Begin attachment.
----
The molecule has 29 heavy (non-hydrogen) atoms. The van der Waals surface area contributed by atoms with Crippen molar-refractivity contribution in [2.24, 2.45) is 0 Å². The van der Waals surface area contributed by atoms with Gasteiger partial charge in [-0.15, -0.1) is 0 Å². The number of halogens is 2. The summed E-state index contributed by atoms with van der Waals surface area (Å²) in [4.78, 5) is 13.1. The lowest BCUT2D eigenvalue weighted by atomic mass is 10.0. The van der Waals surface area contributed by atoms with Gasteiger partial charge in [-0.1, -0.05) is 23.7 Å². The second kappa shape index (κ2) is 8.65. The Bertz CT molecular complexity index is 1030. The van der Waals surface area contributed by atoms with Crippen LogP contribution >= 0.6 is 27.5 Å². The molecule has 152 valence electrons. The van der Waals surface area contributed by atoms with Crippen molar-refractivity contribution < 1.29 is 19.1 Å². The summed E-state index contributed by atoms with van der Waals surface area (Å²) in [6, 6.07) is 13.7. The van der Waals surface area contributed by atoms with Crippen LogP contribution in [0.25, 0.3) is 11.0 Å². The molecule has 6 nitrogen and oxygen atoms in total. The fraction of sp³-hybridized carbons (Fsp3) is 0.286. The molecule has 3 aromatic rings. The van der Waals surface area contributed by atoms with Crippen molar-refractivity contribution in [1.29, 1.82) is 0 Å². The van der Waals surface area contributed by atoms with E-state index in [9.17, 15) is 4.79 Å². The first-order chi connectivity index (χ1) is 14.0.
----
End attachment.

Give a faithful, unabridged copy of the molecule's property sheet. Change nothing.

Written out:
The molecule has 29 heavy (non-hydrogen) atoms. The van der Waals surface area contributed by atoms with Crippen molar-refractivity contribution in [2.24, 2.45) is 0 Å². The van der Waals surface area contributed by atoms with Gasteiger partial charge in [-0.15, -0.1) is 0 Å². The number of halogens is 2. The summed E-state index contributed by atoms with van der Waals surface area (Å²) in [4.78, 5) is 13.1. The lowest BCUT2D eigenvalue weighted by atomic mass is 10.0. The van der Waals surface area contributed by atoms with Gasteiger partial charge in [-0.1, -0.05) is 23.7 Å². The second kappa shape index (κ2) is 8.65. The Bertz CT molecular complexity index is 1030. The van der Waals surface area contributed by atoms with Crippen LogP contribution >= 0.6 is 27.5 Å². The molecule has 152 valence electrons. The van der Waals surface area contributed by atoms with Crippen molar-refractivity contribution < 1.29 is 19.1 Å². The summed E-state index contributed by atoms with van der Waals surface area (Å²) in [6, 6.07) is 13.7. The van der Waals surface area contributed by atoms with Crippen LogP contribution in [0.25, 0.3) is 11.0 Å². The molecule has 6 nitrogen and oxygen atoms in total. The fraction of sp³-hybridized carbons (Fsp3) is 0.286. The molecule has 3 aromatic rings. The van der Waals surface area contributed by atoms with Crippen molar-refractivity contribution in [1.29, 1.82) is 0 Å². The van der Waals surface area contributed by atoms with E-state index in [9.17, 15) is 4.79 Å². The first-order chi connectivity index (χ1) is 14.0.